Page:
In fact, contrary to conventional wisdom, the empirical evidence suggests that it would be much wiser for western governments to back nonviolent, rather than violent, protests against unelected autocrats and dictators.  In opposition, Cameron admitted as much: "We should accept that we cannot impose democracy at the barrel of a gun; that we cannot drop democracy from 10,000 feet - and we shouldn't try. Put crudely, that was what was wrong with the 'neo-con' approach, and why I am a liberal Conservative, not a neo Conservative."

How things change.

Mehdi Hasan is a contributing writer for the New Statesman and the co-author of Ed: The Milibands and the Making of a Labour Leader. He was the New Statesman's senior editor (politics) from 2009-12.

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Tom Watson rouses Labour's conference as he comes out fighting

The party's deputy leader exhilarated delegates with his paean to the Blair and Brown years. 

Tom Watson is down but not out. After Jeremy Corbyn's second landslide victory, and weeks of threats against his position, Labour's deputy leader could have played it safe. Instead, he came out fighting. 

With Corbyn seated directly behind him, he declared: "I don't know why we've been focusing on what was wrong with the Blair and Brown governments for the last six years. But trashing our record is not the way to enhance our brand. We won't win elections like that! And we need to win elections!" As Watson won a standing ovation from the hall and the platform, the Labour leader remained motionless. When a heckler interjected, Watson riposted: "Jeremy, I don't think she got the unity memo." Labour delegates, many of whom hail from the pre-Corbyn era, lapped it up.

Though he warned against another challenge to the leader ("we can't afford to keep doing this"), he offered a starkly different account of the party's past and its future. He reaffirmed Labour's commitment to Nato ("a socialist construct"), with Corbyn left isolated as the platform applauded. The only reference to the leader came when Watson recalled his recent PMQs victory over grammar schools. There were dissenting voices (Watson was heckled as he praised Sadiq Khan for winning an election: "Just like Jeremy Corbyn!"). But one would never have guessed that this was the party which had just re-elected Corbyn.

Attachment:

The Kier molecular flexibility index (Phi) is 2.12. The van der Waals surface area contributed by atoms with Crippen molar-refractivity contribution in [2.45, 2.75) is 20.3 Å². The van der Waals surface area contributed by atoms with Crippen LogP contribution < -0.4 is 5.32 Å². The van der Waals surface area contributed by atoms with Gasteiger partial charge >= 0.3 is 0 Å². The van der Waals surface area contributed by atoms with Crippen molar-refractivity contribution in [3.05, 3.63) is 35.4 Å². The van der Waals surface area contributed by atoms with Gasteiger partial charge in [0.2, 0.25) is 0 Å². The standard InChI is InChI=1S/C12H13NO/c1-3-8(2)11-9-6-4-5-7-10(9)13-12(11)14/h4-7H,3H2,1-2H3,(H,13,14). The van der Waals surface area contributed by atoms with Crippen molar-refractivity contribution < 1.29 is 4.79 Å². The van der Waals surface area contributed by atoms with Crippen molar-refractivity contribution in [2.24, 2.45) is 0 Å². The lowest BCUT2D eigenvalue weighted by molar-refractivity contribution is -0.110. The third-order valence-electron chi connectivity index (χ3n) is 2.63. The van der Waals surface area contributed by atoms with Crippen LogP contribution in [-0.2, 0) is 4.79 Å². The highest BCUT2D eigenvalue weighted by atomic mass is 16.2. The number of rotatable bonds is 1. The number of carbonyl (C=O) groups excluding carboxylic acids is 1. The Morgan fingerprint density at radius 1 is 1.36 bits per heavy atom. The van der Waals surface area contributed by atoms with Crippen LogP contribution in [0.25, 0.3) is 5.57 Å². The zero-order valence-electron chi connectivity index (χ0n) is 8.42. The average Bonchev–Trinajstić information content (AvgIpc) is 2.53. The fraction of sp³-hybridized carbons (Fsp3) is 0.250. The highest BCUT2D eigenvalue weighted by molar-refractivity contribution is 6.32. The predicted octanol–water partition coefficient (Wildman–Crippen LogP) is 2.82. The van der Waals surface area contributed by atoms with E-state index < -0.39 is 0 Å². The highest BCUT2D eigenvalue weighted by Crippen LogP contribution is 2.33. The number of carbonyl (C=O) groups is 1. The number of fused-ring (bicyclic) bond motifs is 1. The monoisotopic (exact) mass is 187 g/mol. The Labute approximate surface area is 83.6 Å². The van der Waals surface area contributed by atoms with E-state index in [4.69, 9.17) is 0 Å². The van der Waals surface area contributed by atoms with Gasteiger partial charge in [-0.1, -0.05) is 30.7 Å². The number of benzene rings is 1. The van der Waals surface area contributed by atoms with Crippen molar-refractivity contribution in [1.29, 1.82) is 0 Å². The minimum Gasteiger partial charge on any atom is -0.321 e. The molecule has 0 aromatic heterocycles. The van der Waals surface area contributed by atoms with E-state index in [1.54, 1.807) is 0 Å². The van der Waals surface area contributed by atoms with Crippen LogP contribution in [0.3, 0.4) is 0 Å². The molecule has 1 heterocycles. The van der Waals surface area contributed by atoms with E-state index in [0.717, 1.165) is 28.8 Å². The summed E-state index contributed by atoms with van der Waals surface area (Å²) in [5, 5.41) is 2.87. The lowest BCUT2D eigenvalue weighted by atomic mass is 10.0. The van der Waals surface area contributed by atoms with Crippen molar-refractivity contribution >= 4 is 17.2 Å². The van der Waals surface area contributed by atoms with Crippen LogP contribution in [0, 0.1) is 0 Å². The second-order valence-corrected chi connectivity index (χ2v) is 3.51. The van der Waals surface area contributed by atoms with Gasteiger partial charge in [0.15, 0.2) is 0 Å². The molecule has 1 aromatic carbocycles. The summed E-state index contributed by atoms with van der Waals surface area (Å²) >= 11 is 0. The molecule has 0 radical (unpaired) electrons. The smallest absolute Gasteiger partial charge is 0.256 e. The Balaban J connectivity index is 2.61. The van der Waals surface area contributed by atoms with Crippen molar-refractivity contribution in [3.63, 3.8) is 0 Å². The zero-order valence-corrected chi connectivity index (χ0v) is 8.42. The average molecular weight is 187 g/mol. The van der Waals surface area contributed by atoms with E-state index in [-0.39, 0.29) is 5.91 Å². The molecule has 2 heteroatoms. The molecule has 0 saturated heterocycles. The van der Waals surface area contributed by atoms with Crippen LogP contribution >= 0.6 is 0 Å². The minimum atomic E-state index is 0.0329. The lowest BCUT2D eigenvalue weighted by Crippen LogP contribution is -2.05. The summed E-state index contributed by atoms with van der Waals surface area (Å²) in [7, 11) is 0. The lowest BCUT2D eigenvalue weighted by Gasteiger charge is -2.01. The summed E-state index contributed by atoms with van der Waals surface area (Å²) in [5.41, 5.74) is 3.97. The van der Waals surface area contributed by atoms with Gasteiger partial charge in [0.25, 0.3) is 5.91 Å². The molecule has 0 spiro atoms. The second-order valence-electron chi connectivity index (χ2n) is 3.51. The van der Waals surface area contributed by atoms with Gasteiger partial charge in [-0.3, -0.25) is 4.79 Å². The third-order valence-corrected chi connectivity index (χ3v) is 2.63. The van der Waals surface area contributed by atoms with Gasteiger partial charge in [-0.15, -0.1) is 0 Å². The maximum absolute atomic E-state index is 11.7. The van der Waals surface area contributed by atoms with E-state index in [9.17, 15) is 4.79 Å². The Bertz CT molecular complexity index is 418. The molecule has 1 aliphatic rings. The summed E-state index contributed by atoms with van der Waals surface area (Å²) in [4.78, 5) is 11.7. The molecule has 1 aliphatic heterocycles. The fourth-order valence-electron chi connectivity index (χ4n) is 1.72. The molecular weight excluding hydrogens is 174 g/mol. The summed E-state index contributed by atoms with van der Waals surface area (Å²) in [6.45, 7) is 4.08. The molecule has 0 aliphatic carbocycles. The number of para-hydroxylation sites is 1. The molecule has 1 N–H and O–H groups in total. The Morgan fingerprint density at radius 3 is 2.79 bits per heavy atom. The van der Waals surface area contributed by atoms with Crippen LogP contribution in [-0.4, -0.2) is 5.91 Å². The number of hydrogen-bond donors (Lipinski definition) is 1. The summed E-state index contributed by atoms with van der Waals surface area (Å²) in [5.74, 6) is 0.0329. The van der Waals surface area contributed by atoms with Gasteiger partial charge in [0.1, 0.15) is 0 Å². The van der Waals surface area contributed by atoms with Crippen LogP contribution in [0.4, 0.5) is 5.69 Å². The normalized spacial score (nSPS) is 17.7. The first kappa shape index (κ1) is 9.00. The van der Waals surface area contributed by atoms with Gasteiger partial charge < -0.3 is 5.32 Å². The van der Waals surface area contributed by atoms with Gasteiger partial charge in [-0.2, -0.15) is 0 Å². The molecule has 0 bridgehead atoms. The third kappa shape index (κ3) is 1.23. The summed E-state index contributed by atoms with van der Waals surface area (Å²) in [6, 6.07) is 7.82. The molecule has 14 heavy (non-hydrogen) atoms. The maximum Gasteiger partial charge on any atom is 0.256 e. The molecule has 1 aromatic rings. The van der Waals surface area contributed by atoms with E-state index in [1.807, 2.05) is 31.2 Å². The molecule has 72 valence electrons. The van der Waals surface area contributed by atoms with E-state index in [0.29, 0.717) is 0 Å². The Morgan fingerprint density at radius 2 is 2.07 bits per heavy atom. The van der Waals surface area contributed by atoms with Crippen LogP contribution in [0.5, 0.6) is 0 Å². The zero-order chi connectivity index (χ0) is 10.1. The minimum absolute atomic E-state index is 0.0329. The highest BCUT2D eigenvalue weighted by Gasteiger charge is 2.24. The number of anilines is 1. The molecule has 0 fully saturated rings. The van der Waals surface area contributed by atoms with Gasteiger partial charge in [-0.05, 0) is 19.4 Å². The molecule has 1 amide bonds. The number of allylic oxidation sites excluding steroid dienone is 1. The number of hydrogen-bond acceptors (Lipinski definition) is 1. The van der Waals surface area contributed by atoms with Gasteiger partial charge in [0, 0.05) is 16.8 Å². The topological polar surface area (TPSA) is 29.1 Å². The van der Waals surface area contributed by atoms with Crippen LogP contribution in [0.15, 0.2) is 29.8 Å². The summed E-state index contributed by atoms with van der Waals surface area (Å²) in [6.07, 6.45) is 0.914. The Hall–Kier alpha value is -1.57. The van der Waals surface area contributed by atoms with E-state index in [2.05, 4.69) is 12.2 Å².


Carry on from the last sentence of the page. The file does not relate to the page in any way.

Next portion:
There was much more to Watson's speech than this: a fine comic riff on "Saturday's result" (Ed Balls on Strictly), a spirited attack on Theresa May's "ducking and diving; humming and hahing" and a cerebral account of the automation revolution. But it was his paean to Labour history that roused the conference as no other speaker has. 

The party's deputy channelled the spirit of both Hugh Gaitskell ("fight, and fight, and fight again to save the party we love") and his mentor Gordon Brown (emulating his trademark rollcall of New Labour achivements). With his voice cracking, Watson recalled when "from the sunny uplands of increasing prosperity social democratic government started to feel normal to the people of Britain". For Labour, a party that has never been further from power in recent decades, that truly was another age. But for a brief moment, Watson's tubthumper allowed Corbyn's vanquished opponents to relive it. 

George Eaton is political editor of the New Statesman.